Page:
There are some kinks to iron out, though: My refactoring has completely broken Z ordering and strutting, so a ball can be reflected from a wall underneath a bridge, floaters will not raise balls, and so on. Also, the editor behaves a bit quirky now because it’s basically two editors in coexistence (just like there were two physics engines in coexistence for some short period in time). Since tomorrow evening is feature freeze, I will be hacking like crazy next evening, but now I need some sleep.
October 31, 2010
While I’m writing this, git-svn is pushing into KDE SVN what I have been working on (with interruptions) for over four months now. After efforts on Kolf 2 have never really lead to something that can be considered a playable game, I’ve now started the harder road, which is to fix Kolf 1. This is so hard because the code of Kolf 1 is structured like a pile of mashed potatoes (read: nearly no structure at all), which even a former maintainer admits.
I started by simplifying awkwardly complicated statements. After some time, code was such that I could actually try to understand what is going on in the big picture. I’m not there, yet; I understand only the graphics stuff and the physics engine at the moment. Another big problem of Kolf is that it has some awkwardly big classes: The central CanvasItem class has no less than 40 virtual methods, and I’m not yet at the point where my refactoring massively reduces this number. The KolfGame class is even worse: By now, it has 39 methods, 30 slots, 17 signals, and 78 private members (of which only some have a “m_” prefix). The central header “game.h” contained over 60 classes when I started the refactoring; I’m now down to about 30 classes by removing an unnecessary parallel object hierarchy.
The biggest problem about Kolf 1, however, is its awkward physics engine. Problems with balls tunneling through walls have been known since KDE 3 times. But no longer! I have ported Kolf 1 to use the Box2D physics engine (which I had previously experimented with in Kolf 2) instead. This kills among other things bug 46532 which has been with us since August 2002.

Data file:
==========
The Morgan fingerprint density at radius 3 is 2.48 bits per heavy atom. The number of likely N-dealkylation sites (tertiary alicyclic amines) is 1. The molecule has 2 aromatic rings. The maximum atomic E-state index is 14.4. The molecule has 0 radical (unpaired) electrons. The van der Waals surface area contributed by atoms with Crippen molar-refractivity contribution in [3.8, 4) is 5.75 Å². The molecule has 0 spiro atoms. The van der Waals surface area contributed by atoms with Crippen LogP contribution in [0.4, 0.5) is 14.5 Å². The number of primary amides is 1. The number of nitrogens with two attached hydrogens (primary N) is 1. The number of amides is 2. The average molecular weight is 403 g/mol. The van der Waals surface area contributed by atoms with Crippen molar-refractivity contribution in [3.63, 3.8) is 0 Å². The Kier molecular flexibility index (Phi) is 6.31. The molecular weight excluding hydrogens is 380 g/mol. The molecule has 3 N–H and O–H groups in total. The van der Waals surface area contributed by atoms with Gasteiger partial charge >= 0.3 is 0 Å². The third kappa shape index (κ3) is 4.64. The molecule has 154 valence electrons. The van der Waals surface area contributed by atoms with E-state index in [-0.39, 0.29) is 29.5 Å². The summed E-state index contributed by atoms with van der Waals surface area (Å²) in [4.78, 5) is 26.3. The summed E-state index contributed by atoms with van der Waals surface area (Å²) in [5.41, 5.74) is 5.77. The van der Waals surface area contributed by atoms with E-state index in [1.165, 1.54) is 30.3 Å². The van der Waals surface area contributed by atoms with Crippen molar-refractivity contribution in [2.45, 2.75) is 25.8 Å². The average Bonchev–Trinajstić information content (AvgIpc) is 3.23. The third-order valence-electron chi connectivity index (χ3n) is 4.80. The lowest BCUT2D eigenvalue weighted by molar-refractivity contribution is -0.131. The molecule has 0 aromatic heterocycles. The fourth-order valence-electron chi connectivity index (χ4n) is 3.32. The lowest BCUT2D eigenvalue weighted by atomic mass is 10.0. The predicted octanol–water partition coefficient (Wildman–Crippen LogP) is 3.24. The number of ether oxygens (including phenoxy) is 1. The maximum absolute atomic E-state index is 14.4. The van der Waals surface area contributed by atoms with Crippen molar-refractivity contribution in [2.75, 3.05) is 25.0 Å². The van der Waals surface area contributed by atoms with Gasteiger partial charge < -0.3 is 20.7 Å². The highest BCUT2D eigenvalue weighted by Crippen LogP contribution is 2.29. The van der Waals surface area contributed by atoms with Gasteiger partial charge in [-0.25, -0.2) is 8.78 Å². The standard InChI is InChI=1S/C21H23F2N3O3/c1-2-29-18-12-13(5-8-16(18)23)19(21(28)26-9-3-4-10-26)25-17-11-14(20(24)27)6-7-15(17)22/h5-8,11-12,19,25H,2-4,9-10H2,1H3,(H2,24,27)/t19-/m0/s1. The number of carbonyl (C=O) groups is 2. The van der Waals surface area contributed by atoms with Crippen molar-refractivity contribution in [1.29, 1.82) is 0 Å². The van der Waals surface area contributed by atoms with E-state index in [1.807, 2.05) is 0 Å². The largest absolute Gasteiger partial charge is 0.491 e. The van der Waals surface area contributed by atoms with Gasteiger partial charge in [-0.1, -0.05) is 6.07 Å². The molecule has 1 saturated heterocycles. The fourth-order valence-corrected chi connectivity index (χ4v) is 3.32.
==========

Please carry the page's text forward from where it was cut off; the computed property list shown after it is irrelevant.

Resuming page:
So, the whole diff weighs in at some +2600/-3000 lines, and has been committed as a series of 55 commits. Great times are coming for Kolf.
March 4, 2010
Dominik Haumann of Kate is writing about the design of Kate’s text buffer. He also linked to an explanation of Kate’s undo/redo system. An interesting coincidence that this shows up on Planet KDE just now, because I’ve spent the last two days rewriting the undo stack of Kolf.
I’m using this opportunity to share my thoughts and experiences with undo/redo frameworks in general, just in case that this information might be useful to someone.
When everything goes right, an undo/redo framework remains mostly invisible. At the heart of each such framework is an undo stack. When you make some input in your program, information about this change is pushed onto the stack. One can then go back to previous versions by traversing this stack. Because the stack is linear, there are only two primitive actions which the user needs to invoke:
- Undo: Go back to the previous version.
- Redo: Go forth to the next version.
The words “previous” and “next” imply that the program keeps track of the current position in the stack. There is another bit of information which is saved in the stack: Besides the current index (where index means a position in the stack, I’ll expand on this in a minute), there is also a clean index, which refers to that state which has been saved on the disk. A good undo/redo framework should automagically enable or disable the “Save” button and add the “[Modified]” flag to the window title when the current index changes.
Select a state, or execute a command?
Until now, I’ve tried to keep the terms as abstract as possible, but what objects are actually stored in the undo stack? There are two basic models, each with its distinct advantages, disadvantages and application areas.
Let’s start with the right one, which I will call the state-based undo stack. In this model, the stack stores a list of states of the document. The current index refers to the state which is currently presented to the user. The “undo” action decrements the current index, and loads the new state into the view. Similarly, “redo” will increment the current index.
The state-based stack is very easy to grasp, but does not scale. Consider a text document of e. g. 300 KB which you type into your text editor from scratch. If the state is only the plain text string, we end up with a hilariously big undo stack which eats 44 GB of your memory. Not quite what we want, eh? Of course, we could constrain the size of the undo stack, but there is a much better solution.